Good luck with your choice - in the end it comes down not just to science but to what you like!

Aye // Stephen
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Old 02-07-2011, 09:03 AM   #20
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Stephen,

That is good example!

Having sailed and raced on ketches, my experience has been that if the Length on Deck is less than 35ft, then a single mast - Bermuda rigged is enough.

For L.O.D between 35ft and 42ft, then a stay-sail cutter rigged provides more drive and is easier to handle if single handing.

Once over 42ft and depending on the crew abilities (agilities) a mizzen mast does make sail management a little easier (The mizzen's boom is also useful for laundry) the mizzen main, when at anchor or on a mooring if the ketch likes to hunt, then a reef does help - have seen small riding sails put to the same use.

Over 50ft a cruising sail-boat needs the sail plan to be cut up into smaller easier to handle pieces (pun?)

Depending on the placing of the cockpit still prefer a gaff rigged Schooner when the boat is over 50ft, also with a stay sail - cutter style.

schooner 55ft2 .jpg
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Old 02-07-2011, 12:31 PM   #21
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We've been cruising in our 50' ketch since 2004 and absolutely love the sail configuration. The mizzen is probably our favorite sail because we can fly it in all weather with the addition of main and/or staysail, Yankee, or genoa. It also works really well for heaving-to. We do have a dedicated riding sail for those messy anchorages so that we can keep the mizzen under cover when not in use.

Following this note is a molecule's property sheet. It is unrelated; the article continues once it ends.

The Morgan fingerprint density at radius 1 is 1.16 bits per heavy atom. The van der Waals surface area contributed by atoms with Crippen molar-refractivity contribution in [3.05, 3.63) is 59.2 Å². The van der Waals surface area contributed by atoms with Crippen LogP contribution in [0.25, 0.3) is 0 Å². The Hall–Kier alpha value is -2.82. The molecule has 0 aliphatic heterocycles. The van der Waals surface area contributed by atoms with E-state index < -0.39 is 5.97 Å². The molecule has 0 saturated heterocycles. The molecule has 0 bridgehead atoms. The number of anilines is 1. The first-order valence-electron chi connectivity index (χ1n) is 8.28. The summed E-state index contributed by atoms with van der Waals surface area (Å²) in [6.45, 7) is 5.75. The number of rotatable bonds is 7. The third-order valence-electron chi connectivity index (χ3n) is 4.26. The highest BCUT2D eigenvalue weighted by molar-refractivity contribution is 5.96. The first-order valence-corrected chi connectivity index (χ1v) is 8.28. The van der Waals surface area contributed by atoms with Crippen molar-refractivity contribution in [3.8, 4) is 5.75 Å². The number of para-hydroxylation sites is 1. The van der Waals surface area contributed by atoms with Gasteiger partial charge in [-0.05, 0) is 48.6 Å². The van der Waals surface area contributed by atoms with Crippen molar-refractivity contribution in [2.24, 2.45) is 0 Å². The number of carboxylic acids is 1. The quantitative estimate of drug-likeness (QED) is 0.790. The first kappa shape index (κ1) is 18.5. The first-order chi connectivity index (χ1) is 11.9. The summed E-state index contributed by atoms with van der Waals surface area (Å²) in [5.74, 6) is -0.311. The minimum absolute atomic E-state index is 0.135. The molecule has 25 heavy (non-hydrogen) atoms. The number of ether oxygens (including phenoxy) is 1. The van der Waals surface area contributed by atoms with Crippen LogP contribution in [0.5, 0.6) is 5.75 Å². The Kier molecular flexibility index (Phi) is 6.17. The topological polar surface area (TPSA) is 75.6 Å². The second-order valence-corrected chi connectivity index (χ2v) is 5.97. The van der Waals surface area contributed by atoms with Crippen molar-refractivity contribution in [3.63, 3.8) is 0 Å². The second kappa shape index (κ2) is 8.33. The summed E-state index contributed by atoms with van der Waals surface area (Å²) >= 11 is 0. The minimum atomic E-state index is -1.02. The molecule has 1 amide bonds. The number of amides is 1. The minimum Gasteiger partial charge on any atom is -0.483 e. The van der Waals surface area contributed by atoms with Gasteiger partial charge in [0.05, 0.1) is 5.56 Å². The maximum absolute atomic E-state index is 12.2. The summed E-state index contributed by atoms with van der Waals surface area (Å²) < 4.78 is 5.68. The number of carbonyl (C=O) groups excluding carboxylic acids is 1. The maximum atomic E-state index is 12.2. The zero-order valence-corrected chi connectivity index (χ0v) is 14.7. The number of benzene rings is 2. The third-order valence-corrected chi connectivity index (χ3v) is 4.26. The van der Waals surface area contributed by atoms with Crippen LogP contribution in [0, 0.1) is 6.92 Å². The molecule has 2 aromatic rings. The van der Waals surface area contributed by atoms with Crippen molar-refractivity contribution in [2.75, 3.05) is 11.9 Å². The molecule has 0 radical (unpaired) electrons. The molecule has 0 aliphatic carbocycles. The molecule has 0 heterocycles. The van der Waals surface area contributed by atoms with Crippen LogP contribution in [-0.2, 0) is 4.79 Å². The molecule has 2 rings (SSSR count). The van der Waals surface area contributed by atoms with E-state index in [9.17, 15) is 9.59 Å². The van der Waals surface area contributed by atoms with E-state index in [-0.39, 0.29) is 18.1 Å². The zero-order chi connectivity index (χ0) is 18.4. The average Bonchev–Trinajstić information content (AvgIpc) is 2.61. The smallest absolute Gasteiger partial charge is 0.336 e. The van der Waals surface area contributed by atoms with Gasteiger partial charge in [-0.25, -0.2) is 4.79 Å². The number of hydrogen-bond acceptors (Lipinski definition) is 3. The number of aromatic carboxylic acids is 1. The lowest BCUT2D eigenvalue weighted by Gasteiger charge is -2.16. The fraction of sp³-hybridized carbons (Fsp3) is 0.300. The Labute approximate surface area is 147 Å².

We're both in our sixties, which means that smaller chunks of sail make much lighter work. And because Sea Venture has two salons (pilothouse and lower salon/galley) having crew is much less intrusive than in one of our smaller boats, though we sail mostly with the two of us (until now, when I had to come home for family reasons and Michael must bring SV home with crew. He can manage her himself, but not on long slogs.)

The other posters are correct in saying that we must anchor further out, that Sea Venture's 6.5' draft can't go over skinny water as well as shorter keels, that marina costs rise exponentially with size (we do try to avoid marinas unless leaving the boat to fly home), that rigging and sail costs are more, that anchor and windlass size must also be greater.

I don't think I'd recommend a boat with this many systems (we outfitted SV to be a comfortable home) unless the captain can maintain them himself. I've seen far too many deep-pocketed individuals, whose expertise is limited to a credit card and cell phone, get into trouble out of reach of that cell phone. And there are number of less than wealthy folk who spend months and even years tied to various marinas because someone else must fix the problem. Yes, sometimes expertise and equipment comes from others. We had to use a wonderful diesel mechanic in Mazatlan when Sea Venture's Lehman swallowed a valve. If we'd been near Michael's workshop at home (he has an excellent one on board, but it lacks certain heavy machinery), he could have rebuilt the engine. Baring that, he could at least trouble-shoot and understand the problem. And we could sail the hundreds of miles to get to the mechanic--then use our dinghy as tug boat to get near the marina.

Just thoughts, but I'm with those who suggest boat buyers try various sizes and various configurations for themselves before deciding that one size or one type will work best for them.
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Old 02-07-2011, 10:04 PM   #22
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One more reason to get a small boat:

You can easily find one, buy it cheap, sail it for a while, and probably get most of your money back out of it when you want to sell. If you lose or damage it in a 'learning experience,' you haven't lost it all. I would suggest you at least think about the notion of doing something like this and after a few years you will be easily able to revisit your decision from a position of greater experience.

Opinions are like noses...
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Old 02-17-2011, 04:48 AM   #23